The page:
Buddhists believe in the transmigration of the soul through various stages before reaching Nirvana or the Land of Bliss. The lotus ponds there are made of the Seven Treasures. The Seven Treasures feature prominently within Samsara, the realm of reincarnation and rebirth, as well.
In the original sutras (Buddhist scriptures) written in Sanskrit, the Seven Treasures are:
The Sanskrit terms were interpreted and translated into different Chinese terms in the various sutras. And even for the same sutra, different translations made during the various Chinese dynasties yielded different items. The Amitayurdhyana Sutra alone lists various sets of Seven Treasures as translated during different Chinese dynasties.
- Purple gold
- White silver
- Lapis lazuli
- White coral
- Ruby (the Chinese characters for ‘Rose’ originally meant ‘Red stone’)
Further complications arose when the Chinese terms were translated to English, where the same Chinese term was interpreted as different substances in Western literature.
For example, Mr. Rhys Davids listed the Seven Treasures as Gold, Silver, Lapis lazuli, Rock crystal, Ruby, Diamond / Emerald and Agate, while Major Cunningham replaced Diamond / Emerald with Amethyst.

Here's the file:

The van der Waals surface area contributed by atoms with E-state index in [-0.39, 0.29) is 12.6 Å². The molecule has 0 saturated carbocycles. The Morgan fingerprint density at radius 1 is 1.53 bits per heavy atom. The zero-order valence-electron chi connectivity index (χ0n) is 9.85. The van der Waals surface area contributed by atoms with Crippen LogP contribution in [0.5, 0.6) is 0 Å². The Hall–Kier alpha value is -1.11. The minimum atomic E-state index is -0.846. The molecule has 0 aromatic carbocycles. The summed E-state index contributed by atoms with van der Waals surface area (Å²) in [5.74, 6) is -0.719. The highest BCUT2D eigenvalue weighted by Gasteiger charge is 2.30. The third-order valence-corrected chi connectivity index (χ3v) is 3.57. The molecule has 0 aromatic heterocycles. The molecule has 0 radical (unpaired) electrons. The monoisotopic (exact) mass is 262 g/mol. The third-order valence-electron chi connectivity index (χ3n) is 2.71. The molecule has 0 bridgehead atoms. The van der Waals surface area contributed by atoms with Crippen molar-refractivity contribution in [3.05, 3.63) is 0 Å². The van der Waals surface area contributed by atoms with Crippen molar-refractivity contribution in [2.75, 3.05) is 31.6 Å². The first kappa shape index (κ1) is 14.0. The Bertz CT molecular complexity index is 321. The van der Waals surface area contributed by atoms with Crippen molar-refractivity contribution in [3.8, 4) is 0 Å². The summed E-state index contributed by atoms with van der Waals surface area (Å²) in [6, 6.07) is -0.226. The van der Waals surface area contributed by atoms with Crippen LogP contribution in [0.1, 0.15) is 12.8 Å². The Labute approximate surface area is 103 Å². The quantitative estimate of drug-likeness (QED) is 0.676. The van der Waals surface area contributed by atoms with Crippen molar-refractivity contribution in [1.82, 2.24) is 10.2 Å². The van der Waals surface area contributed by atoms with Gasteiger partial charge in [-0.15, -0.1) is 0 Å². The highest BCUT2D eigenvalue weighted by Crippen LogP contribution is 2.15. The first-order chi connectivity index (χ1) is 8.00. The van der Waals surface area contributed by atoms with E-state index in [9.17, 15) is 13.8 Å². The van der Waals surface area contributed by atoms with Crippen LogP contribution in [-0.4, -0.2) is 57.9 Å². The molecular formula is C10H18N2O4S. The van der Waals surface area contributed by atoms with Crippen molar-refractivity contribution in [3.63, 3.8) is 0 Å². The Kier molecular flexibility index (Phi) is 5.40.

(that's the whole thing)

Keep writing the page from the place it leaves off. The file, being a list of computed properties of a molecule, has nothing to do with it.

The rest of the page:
Other precious substances that have been selected include:
- Red coral / Red pearl / Sapphire: Alternatives for Ruby.
- Pearl / Mother of pearl / Tridacna: Alternatives for White coral.
- Turquoise / Lazurite / Beryl / Karketana stone (Chrysoberyl): Alternativs for Lapis lazuli.
No matter the specific substance, the Seven Treasures embody the light and wisdom of the Pure Land. The positive influences they have on the believers include calming effects, relieving stress, increasing alertness, giving inspiration, eliminating negative energies and offering protection by driving away evil.